One additional point. Liberals want to see liberal policies enacted - that's only rational. And the more liberal one's ideology, the more liberal the policies one wants to see. But during the 2016 campaign, I saw that morph into an odd belief that more liberal policies would be more popular, and receive more votes. That's not only politically wrong, it's statistically impossible. Ideology is a bell curve, with the vast portion of the electorate near the center. Every step to the left loses more votes than it gains, just as the Republicans kept moving right until they'd lost everyone but white southern men. So perhaps we can tone down the rhetoric, reduce the use of the word 'socialism' and talk about how we're not DJ Trump and what we might do to make our country a better place.

Wednesday, April 11, 2018

The Pointless Feel-Good Madness of the Rising Facebook Fury

Wow. Everybody hates Facebook, and they'd like something bad to happen to Facebook founder Mark Zuckerberg, because - um - some bad stuff happened, and nobody's doing anything, and we really need to BLAME somebody or something for the bad stuff that happened. Here's the key question: What did Facebook do to earn such bitter enmity and loathing? If you can't explain it in a couple of sentences, and instead fall back on shouting "Privacy!" or "He SOLD our data" or "FAKE RUSSIAN NEWS", you need to go back, do some serious research, and think about it a little harder. Perhaps I can help.

There are two issues here. One is the Facebook business model. When you run the largest multi-datacenter consumer internet site in the world, your growth models are premised on offering billions of dollars of technology services for free, and you base your revenue models on advertising, you need to deliver effective advertising. The way to do that is to understand as much as you can about every user, so that you can deliver the ads they are most likely to click on. Those advertisers will recognize the higher response rates on your platform and pay you correspondingly higher advertising rates. Let's be very clear - THERE IS NOTHING WRONG WITH THIS. Companies have ALWAYS sought to know as much as they could about their customers - when you use your loyalty card at the grocery store, they give you a discount, because the information they are collecting about your purchasing habits is valuable to them.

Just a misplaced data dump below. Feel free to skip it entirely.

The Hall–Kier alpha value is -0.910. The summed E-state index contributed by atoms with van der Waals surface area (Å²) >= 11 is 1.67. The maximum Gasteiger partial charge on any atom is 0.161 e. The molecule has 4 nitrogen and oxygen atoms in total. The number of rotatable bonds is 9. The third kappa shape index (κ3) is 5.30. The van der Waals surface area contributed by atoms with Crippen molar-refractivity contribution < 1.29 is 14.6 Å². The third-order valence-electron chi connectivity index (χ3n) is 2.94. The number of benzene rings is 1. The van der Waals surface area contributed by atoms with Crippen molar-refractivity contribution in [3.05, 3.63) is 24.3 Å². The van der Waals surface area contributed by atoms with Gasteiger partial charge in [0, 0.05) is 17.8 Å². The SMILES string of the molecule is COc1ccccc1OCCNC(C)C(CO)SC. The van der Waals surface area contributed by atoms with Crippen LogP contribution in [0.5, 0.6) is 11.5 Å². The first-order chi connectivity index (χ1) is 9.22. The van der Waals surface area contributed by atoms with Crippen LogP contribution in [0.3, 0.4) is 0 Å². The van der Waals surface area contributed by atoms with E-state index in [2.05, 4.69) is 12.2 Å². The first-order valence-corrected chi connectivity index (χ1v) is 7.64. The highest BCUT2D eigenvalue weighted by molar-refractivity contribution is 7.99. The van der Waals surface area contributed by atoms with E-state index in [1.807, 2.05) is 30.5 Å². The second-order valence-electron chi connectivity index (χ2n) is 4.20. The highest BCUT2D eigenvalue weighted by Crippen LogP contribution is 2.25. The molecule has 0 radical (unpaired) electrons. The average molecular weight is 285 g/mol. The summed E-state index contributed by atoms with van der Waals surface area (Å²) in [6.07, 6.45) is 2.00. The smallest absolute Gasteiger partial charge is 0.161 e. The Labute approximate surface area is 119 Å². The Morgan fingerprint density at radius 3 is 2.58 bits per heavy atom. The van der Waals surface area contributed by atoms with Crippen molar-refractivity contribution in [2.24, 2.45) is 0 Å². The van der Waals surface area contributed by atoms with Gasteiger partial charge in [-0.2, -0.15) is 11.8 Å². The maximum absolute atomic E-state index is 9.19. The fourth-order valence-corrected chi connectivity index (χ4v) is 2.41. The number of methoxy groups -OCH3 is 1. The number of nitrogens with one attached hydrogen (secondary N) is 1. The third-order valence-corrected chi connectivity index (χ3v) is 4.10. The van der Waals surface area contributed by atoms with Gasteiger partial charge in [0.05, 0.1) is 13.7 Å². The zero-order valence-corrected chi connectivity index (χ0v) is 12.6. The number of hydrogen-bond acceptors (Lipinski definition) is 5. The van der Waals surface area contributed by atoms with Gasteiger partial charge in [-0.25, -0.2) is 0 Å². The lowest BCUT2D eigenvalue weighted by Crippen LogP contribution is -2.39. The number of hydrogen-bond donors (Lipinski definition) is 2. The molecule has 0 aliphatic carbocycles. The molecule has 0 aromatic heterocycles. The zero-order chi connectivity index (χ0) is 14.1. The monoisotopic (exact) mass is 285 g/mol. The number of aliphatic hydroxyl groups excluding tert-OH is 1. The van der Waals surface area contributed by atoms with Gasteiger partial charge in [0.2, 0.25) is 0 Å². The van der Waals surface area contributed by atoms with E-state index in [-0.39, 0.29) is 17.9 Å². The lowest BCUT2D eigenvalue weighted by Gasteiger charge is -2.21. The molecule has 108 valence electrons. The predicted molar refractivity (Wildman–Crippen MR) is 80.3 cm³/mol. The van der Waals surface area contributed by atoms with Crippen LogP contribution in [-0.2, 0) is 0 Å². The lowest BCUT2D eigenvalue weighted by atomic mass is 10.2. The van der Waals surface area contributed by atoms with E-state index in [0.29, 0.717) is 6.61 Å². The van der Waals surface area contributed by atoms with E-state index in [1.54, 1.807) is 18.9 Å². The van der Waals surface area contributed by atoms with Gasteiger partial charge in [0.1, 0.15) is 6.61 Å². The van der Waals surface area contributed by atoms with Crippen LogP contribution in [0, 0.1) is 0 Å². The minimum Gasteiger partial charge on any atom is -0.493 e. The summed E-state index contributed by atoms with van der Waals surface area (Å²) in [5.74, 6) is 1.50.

The key to this discussion is that there are two kinds of data. There is PII - Personally Identifiable Data - and there is masked or aggregated data, where the trends and characteristics of a user or group of users can be analyzed and shared without exposing WHO those users are. Every company has PII in their internal systems. Whether it's payment data, address, banking, age, health, financial status, home ownership etc - it's impossible to work with people without collecting information about them. Social media is it's own thing - people, in the course of using the platform, tell the system a great deal about themselves, both directly (I have two kids and another on the way, I have four dogs, I live in Cleveland etc) and indirectly (Likes, Emojis, Quizes etc).

Google uses the information they collect to provide ad targeting services too. But there's ONE big difference. Google provides the targets themselves - no PII every leaves their possession to go to the advertisers. Facebook has at least one program where they will provide PII to the ad networks to do their own targeting. This is 100% of the problem, and will likely be reduced in light of the firestorm. But that's it - all the screaming about privacy and data protection and "selling" data comes down to nothing more nefarious than who is using the data to target the ads. It's not optimal, but it's really not the end of the world. And if you think it's sufficient reason quit using the Facebook platform, or if you think it makes Zuckerberg uniquely evil, you really should look hard at the other online platforms and tools you use.